Lower Trent Conservation helps to manage the natural resources of this watershed region. As watersheds are not defined by political boundaries, communities need to work together to protect watershed resources.

Our Watershed Municipal Partners: Township of Alnwick / Haldimand Municipality of Brighton Municipality of Centre Hastings Township of Cramahe City of Quinte West Township of Stirling–Rawdon Municipality of Trent Hills

What Does This Report Card Measure? Surface Water is the water that flows through our rivers, lakes and streams. Surface water quality is determined by measuring water chemistry and benthic invertebrates (tiny bugs that live at the bottom of streams).

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A watershed is an area of land that drains into a river or stream. A drop of water that falls anywhere within the watershed region will eventually end up at the mouth of the Trent River, or will flow into the Bay of Quinte or Lake Ontario.

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For more information: Lower Trent Conservation 714 Murray Street, R.R. 1 Trenton, Ontario K8V 5P4 Tel.: 613-394-4829 Email: Website:

Groundwater is the water found below the earth’s surface. Groundwater quality is determined by measuring chloride, nitrates and nitrites.

Forests are critical to the health of our watershed region. The total forested area within the region and the amount of forest fragmentation impact how well they are able to clean our air and water, and support wildlife.

Surface Water Quality

Forest Conditions

Groundwater Quality

Surface water quality is determined by measuring levels of chemicals, nutrients and bacteria, and the types of aquatic species and vegetation found in and along streams. The following parameters were used to measure surface water quality:

The following parameters were used to measure groundwater quality: Nitrates and Nitrites are forms of nitrogen that can enter groundwater from land use activities. Sources of nitrates and nitrites include wastewater, septic systems and fertilizers.  High concentrations of nitrates and nitrites in groundwater can make it unsafe for human consumption. Water Sampling Container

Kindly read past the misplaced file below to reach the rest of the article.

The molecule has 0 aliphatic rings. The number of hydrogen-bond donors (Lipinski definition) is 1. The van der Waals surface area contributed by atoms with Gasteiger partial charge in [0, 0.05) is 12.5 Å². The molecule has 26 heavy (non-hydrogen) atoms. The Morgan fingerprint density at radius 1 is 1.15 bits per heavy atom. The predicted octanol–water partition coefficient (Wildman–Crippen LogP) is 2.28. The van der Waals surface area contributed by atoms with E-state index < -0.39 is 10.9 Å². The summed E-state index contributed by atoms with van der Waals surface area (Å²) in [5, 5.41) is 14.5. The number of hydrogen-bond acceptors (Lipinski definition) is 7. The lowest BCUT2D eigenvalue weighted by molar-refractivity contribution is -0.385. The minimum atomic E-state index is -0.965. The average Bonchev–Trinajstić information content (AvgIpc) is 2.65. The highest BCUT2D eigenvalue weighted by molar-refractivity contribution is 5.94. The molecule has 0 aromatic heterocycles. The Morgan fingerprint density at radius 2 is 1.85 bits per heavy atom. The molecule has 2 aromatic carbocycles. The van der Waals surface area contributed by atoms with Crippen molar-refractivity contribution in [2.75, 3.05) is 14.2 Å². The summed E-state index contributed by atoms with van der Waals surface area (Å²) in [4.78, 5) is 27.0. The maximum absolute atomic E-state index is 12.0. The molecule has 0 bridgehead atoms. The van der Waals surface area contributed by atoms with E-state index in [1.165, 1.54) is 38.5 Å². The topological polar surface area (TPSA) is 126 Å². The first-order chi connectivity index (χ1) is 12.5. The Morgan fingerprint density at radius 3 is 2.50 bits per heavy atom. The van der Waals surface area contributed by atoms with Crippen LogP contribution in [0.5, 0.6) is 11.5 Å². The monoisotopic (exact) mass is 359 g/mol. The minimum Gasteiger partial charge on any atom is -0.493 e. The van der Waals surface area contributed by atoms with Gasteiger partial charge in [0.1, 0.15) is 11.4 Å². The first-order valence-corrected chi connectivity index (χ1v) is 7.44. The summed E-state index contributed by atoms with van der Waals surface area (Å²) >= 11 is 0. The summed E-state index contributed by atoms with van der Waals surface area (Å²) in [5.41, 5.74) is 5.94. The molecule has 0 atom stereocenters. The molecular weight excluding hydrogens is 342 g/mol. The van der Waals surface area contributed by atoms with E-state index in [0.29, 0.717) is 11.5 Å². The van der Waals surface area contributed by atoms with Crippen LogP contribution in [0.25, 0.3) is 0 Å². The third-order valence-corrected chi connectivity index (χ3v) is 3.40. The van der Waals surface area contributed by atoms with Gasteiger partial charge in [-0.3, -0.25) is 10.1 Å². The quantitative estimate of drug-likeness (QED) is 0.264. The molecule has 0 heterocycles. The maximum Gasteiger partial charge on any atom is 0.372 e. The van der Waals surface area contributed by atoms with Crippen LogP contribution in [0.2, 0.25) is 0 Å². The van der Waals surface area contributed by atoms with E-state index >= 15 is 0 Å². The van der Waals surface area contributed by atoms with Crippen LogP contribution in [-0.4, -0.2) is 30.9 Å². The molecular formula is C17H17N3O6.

Bacteria (E. coli) are found in human and animal waste. Their presence indicates water contamination and the potential for human health risks. Phosphorus is found in products such as soaps, detergents, fertilizers and pesticides. A high concentration of phosphorus contributes to excessive algae and low oxygen levels in streams and lakes. Benthic invertebrates are the small organisms that live at the bottom of streams. Benthic diversity and abundance reflect good, fair, or poor water quality.

Chloride is a form of salt that can enter groundwater from land use activities. Salts used for snow control on roads and water softeners are sources of chloride.  High concentrations of chloride are an indication of human impacts on groundwater.   

Provincial Groundwater Quality Monitoring Network Grade A Grade C Grade F Insufficient Data Hastings

Provincial Water Quality Monitoring Network Sites Benthic Macroinvertebrate Sampling Site Grade B Grade C Insufficient Data

In order to characterize forest conditions, both the amount of forest cover and forest interior are determined. Forest cover is simply the total area of the watershed region covered by trees. Forest interior refers to forested areas that are 100 metres from the forest edge, roads or permanent openings. These areas provide sheltered, secluded environments away from the influence of forest edges and open spaces. Forest interior is important for some wildlife species.

Watershed Health–What it Means for You Stirling

Our lives are directly affected by the health of our watershed. Our day-to-day activities have a direct impact on many aspects of the natural environment.


Grade A Grade B Grade C




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Warkworth Roseneath


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Lake Ontario